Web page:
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Contact lenses are among the safest forms of vision correction when patients follow the proper care and wearing instructions provided by their eye doctor. However, when patients do not use lenses as directed, the consequences may be dangerous.
Contact lenses are medical devices and are regulated by the Food and Drug Administration. It is extremely important that patients maintain regular appointments to ensure they are receiving clinical guidance from their eye doctor based on individual eye health needs.
Clean and safe handling of contact lenses is one of the most important measures contact lens wearers can take to protect their sight. Exercising optimal care and hygiene with contact lenses can keep the eyes healthy.
The American Optometric Association officially recommends 6 months as the appropriate age for an initial eye health exam.
1. Always wash and dry your hands before handling contact lenses.
2. Carefully and regularly clean contact lenses, as directed by your eye doctor. Rub the contact lenses with fingers and rinse thoroughly before soaking lenses overnight in sufficient multi-purpose solution to completely cover the lens.
3. Store lenses in the proper lens storage case and replace your case every three months or sooner. Clean the case after each use, and keep it open and dry between cleanings.
4. Use only products recommended by your eye doctor to clean and disinfect your lenses. Saline solution and rewetting drops are not designed to disinfect lenses.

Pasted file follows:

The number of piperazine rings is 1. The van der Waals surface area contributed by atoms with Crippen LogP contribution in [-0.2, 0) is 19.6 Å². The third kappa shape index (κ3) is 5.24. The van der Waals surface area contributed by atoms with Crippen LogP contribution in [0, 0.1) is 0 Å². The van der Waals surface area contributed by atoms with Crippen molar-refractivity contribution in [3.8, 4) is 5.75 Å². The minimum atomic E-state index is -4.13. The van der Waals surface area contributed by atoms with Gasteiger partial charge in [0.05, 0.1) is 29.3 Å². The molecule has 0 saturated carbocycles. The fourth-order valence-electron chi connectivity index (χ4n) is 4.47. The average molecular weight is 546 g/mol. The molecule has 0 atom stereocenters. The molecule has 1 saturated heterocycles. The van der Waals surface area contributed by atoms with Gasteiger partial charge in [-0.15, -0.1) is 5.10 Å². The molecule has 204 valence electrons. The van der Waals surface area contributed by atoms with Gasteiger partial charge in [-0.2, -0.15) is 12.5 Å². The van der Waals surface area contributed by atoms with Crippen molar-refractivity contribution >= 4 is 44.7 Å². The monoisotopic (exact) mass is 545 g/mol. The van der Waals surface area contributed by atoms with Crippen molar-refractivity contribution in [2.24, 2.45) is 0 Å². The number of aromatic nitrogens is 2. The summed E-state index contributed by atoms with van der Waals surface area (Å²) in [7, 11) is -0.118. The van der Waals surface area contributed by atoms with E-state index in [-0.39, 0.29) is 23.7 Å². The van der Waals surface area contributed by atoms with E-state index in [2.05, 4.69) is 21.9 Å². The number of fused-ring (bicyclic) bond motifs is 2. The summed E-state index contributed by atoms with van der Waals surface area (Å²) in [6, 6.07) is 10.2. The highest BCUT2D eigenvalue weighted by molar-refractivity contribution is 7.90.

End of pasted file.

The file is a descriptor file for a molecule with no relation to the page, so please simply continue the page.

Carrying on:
5. Only fresh solution should be used to clean and store contact lenses. Never re-use old solution. Contact lens solution must be changed according to the manufacturer's recommendations, even if the lenses are not used daily.
6. Always follow the recommended contact lens replacement schedule prescribed by your eye doctor.
7. Remove contact lenses before swimming or entering a hot tub.
8. See your eye doctor yearly for your scheduled contact lens and eye examination.
Things not to Do:
• Use cream soaps. They can leave a film on your hands that can transfer to the lenses.
• Use homemade saline solutions. Improper use of homemade saline solutions has been linked with a potentially blinding condition among soft lens wearers.
• Put contact lenses in your mouth or moisten them with saliva, which is full of bacteria and a potential source of infection.
• Use tap water to wash or store contact lenses or lens cases.
•Share lenses with others.
Signs of Potential Problems
If you experience any of these, contact your optometrist as soon as possible.
• Blurred or fuzzy vision, especially of sudden onset.
• Red, irritated eyes.
• Uncomfortable lenses.
• Pain in and around the eyes